Q - It seems that after being in show business, going to police work would be rather depressing.

A - And it was for me. I went through my dark period. I used to hang out at the Lodge. I lost two relationships. I worked undercover. I worked the major drug buys. Tony had a better job. He got jobs at sheriff's offices. He worked in detention centers. He worked at different things, but I was on the street. I worked the bad, bad, bad areas and went through different incidents with shootings and you name it. It was depressing, but the music always brought a light. I was able to let go and write this stuff. Some of my idols were Warren Zevon, of course The Boss, Bruce Springsteen. He started becoming popular right about the time we had released "Dancin' Through The Night". Those people weren't my mentors, but I liked the way they wrote so I was able to let out a lot of the depression through the music. But the big thing is you want to get playing again and you want to get going and never stop. We formed bands along the way, but working the police work was so difficult, a lot of people didn't want to come around us for whatever reason. We take music real serious. We figure we've been playing our whole lives and we've been lucky enough to have some of the right people and we've been unlucky enough to have some of the wrong players. Me playing the keyboards and singing and Tony singing and playing drums, we always needed guitar. We always need a bass. We've used different horn players, different back-up singers. We've had some right ones and we've had some wrong ones. To answer your question, it was depressing, but I don't like to say I wish I could turn the clock back. The stuff we write, what we would do today, when we go into the studio the last ten years, the last eight years, the last five years, gosh I wish I could've done that when we were twenty. But I think that's the business. You learn as you go. You get ripped off. We've been ripped off thousands and thousands and thousands of dollars like a lot of serious artists have. But we never quit. That's what makes our story so weird. Most people call it quits. We're still trying to get one out there. We're still pushing. We've still got what it takes to go into the studio.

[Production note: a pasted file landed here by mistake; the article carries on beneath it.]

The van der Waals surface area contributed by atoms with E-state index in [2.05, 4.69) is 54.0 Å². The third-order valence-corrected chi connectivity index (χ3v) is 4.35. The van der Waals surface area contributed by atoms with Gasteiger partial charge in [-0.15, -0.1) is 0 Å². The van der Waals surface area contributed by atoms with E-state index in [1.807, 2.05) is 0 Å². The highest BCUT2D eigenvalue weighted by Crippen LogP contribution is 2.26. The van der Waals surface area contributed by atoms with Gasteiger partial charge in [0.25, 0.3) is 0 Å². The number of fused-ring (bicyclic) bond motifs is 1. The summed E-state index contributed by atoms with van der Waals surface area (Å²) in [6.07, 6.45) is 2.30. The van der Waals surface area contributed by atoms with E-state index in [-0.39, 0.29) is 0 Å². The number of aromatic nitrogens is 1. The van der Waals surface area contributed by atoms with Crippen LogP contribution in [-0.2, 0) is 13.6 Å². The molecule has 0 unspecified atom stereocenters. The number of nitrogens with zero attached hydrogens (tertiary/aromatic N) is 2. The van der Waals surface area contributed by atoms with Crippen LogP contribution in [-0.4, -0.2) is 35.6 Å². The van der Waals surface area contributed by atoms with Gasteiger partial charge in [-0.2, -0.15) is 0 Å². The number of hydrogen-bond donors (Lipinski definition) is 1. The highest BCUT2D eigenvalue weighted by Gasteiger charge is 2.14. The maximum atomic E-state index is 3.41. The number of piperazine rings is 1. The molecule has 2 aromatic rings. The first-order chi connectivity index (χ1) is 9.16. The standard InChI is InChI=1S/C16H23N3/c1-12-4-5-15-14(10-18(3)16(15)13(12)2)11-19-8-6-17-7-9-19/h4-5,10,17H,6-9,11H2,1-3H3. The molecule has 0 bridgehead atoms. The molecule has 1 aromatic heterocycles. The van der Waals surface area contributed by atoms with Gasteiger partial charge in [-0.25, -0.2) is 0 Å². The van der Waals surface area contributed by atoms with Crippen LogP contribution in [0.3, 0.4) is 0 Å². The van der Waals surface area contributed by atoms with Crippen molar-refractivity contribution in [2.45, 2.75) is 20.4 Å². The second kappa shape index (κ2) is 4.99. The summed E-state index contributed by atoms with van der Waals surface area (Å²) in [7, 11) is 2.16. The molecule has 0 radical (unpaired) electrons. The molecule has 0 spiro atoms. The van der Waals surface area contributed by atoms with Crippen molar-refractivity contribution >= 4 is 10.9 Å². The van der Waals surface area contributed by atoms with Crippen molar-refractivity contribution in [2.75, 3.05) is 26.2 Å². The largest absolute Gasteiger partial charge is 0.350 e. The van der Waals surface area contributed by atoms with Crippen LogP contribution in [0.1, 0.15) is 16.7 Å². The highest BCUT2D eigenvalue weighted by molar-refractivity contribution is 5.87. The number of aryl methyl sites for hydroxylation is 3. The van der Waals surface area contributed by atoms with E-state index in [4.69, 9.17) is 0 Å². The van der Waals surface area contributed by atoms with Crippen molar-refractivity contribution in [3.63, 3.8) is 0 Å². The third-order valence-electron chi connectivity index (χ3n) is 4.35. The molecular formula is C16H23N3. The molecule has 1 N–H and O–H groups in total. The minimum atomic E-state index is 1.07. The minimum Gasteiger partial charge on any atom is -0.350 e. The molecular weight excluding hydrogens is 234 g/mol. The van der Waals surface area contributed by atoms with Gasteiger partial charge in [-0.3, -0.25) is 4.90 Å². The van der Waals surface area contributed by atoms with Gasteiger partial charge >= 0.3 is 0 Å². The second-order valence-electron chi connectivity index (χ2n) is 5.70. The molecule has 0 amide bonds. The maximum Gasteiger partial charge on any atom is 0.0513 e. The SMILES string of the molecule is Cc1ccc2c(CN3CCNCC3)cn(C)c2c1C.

Q - You worked with Del Shannon. Freddy Cannon introduced me to Del Shannon at a Syracuse PBA Show at the Hotel Syracuse in October, 1978.

A - We might have met him two years prior to that.

Q - Boy, he was a strange guy.

A - Yes, he was. You know, he needed us to back him up. If we're going two years before you met him, it was such a shame 'cause he was living out of a suitcase when we met him. We met him in a basement. We had the band Flush. The guy who managed us played with the British Walkers and Dee Dee Sharp he managed. He called us and said, "Are you guys rehearsing?" We said, "Yeah. We're playing downstairs." He said, "I've got somebody I want you to back up. It was the Butterfly nightclub he was playing at, which is no longer there. All the G.I.s used to pack in there. There'd be five hundred people. This is right when the English Invasion was heavy. The English groups were taking over right around that time. So later on that evening our manager came walking on down. It was a cold night. Had to be in the Winter time and he came down. Next, a girl came down with a pair of Nancy Sinatra boots and blonde hair. I don't know what other way to say it, but she was dressed like a street-walker, a prostitute. And this guy came walking down in our basement in a dim light. He had sunglasses on and blue jeans with a suede jacket and a flannel shirt on. Our manager came down and said, "Hey guys." A couple of our guys went to get a drink. Me and Tony walked over and we've got our Marshall equipment piled up and he was smiling and he shook our hands and said, "I'm Del Shannon." To be honest with you, we didn't really know who he was. I'd heard of him, but we were younger. I didn't look back like I do today and say "That was the great Del Shannon."